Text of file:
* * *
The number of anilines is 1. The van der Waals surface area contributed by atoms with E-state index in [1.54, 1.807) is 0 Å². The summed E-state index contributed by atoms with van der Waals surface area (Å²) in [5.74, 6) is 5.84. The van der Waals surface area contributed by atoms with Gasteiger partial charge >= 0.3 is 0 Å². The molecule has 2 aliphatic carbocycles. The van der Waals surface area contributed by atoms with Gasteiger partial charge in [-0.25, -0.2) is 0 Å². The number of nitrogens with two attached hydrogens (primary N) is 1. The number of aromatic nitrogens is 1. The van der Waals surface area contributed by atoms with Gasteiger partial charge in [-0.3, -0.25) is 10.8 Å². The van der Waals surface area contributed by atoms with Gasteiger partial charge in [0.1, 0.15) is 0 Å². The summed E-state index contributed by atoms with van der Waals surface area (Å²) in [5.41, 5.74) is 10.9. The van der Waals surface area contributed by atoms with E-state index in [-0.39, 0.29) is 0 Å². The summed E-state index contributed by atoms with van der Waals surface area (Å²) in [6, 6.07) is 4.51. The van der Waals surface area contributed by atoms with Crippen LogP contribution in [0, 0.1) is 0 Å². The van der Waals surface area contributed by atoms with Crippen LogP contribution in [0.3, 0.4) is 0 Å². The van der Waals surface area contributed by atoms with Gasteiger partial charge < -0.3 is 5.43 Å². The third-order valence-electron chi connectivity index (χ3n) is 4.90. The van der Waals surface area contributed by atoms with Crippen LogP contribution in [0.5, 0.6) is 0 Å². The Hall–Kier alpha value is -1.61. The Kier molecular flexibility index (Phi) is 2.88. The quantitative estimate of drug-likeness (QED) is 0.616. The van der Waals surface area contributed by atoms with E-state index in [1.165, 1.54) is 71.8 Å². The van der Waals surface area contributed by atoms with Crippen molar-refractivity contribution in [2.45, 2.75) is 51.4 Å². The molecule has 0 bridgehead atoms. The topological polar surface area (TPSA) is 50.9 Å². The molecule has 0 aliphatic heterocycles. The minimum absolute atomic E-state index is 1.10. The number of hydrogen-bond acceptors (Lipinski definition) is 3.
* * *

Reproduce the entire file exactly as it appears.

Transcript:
The number of anilines is 1. The van der Waals surface area contributed by atoms with E-state index in [1.54, 1.807) is 0 Å². The summed E-state index contributed by atoms with van der Waals surface area (Å²) in [5.74, 6) is 5.84. The van der Waals surface area contributed by atoms with Gasteiger partial charge >= 0.3 is 0 Å². The molecule has 2 aliphatic carbocycles. The van der Waals surface area contributed by atoms with Gasteiger partial charge in [-0.25, -0.2) is 0 Å². The number of nitrogens with two attached hydrogens (primary N) is 1. The number of aromatic nitrogens is 1. The van der Waals surface area contributed by atoms with Gasteiger partial charge in [-0.3, -0.25) is 10.8 Å². The van der Waals surface area contributed by atoms with Gasteiger partial charge in [0.1, 0.15) is 0 Å². The summed E-state index contributed by atoms with van der Waals surface area (Å²) in [5.41, 5.74) is 10.9. The van der Waals surface area contributed by atoms with E-state index in [-0.39, 0.29) is 0 Å². The summed E-state index contributed by atoms with van der Waals surface area (Å²) in [6, 6.07) is 4.51. The van der Waals surface area contributed by atoms with Crippen LogP contribution in [0, 0.1) is 0 Å². The van der Waals surface area contributed by atoms with Crippen LogP contribution in [0.3, 0.4) is 0 Å². The van der Waals surface area contributed by atoms with Gasteiger partial charge < -0.3 is 5.43 Å². The third-order valence-electron chi connectivity index (χ3n) is 4.90. The van der Waals surface area contributed by atoms with Crippen LogP contribution in [0.5, 0.6) is 0 Å². The Hall–Kier alpha value is -1.61. The Kier molecular flexibility index (Phi) is 2.88. The quantitative estimate of drug-likeness (QED) is 0.616. The van der Waals surface area contributed by atoms with E-state index in [1.165, 1.54) is 71.8 Å². The van der Waals surface area contributed by atoms with Crippen molar-refractivity contribution in [2.45, 2.75) is 51.4 Å². The molecule has 0 bridgehead atoms. The topological polar surface area (TPSA) is 50.9 Å². The molecule has 0 aliphatic heterocycles. The minimum absolute atomic E-state index is 1.10. The number of hydrogen-bond acceptors (Lipinski definition) is 3.